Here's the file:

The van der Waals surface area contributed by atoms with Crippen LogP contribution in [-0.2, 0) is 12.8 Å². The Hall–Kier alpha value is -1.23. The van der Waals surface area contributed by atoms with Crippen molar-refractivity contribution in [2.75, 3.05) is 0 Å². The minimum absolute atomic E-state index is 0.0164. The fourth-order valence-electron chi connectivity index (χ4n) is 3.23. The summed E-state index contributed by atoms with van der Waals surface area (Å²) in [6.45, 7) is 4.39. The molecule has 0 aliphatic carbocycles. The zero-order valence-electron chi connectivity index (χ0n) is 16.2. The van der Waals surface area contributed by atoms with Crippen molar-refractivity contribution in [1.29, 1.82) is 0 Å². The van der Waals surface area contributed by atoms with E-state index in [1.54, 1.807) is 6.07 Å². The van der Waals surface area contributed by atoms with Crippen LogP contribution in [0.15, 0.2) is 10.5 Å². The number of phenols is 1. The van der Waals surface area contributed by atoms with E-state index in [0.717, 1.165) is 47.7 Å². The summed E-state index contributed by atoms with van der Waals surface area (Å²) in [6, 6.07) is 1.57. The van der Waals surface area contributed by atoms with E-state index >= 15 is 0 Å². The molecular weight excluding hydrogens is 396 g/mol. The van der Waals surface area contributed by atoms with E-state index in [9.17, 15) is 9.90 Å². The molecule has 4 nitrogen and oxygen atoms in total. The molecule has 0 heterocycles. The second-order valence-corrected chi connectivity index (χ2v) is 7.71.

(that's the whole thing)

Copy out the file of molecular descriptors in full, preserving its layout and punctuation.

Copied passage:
The van der Waals surface area contributed by atoms with Crippen LogP contribution in [-0.2, 0) is 12.8 Å². The Hall–Kier alpha value is -1.23. The van der Waals surface area contributed by atoms with Crippen molar-refractivity contribution in [2.75, 3.05) is 0 Å². The minimum absolute atomic E-state index is 0.0164. The fourth-order valence-electron chi connectivity index (χ4n) is 3.23. The summed E-state index contributed by atoms with van der Waals surface area (Å²) in [6.45, 7) is 4.39. The molecule has 0 aliphatic carbocycles. The zero-order valence-electron chi connectivity index (χ0n) is 16.2. The van der Waals surface area contributed by atoms with Crippen molar-refractivity contribution in [1.29, 1.82) is 0 Å². The van der Waals surface area contributed by atoms with E-state index in [1.54, 1.807) is 6.07 Å². The van der Waals surface area contributed by atoms with Crippen LogP contribution in [0.15, 0.2) is 10.5 Å². The number of phenols is 1. The van der Waals surface area contributed by atoms with E-state index in [0.717, 1.165) is 47.7 Å². The summed E-state index contributed by atoms with van der Waals surface area (Å²) in [6, 6.07) is 1.57. The van der Waals surface area contributed by atoms with E-state index >= 15 is 0 Å². The molecular weight excluding hydrogens is 396 g/mol. The van der Waals surface area contributed by atoms with E-state index in [9.17, 15) is 9.90 Å². The molecule has 4 nitrogen and oxygen atoms in total. The molecule has 0 heterocycles. The second-order valence-corrected chi connectivity index (χ2v) is 7.71.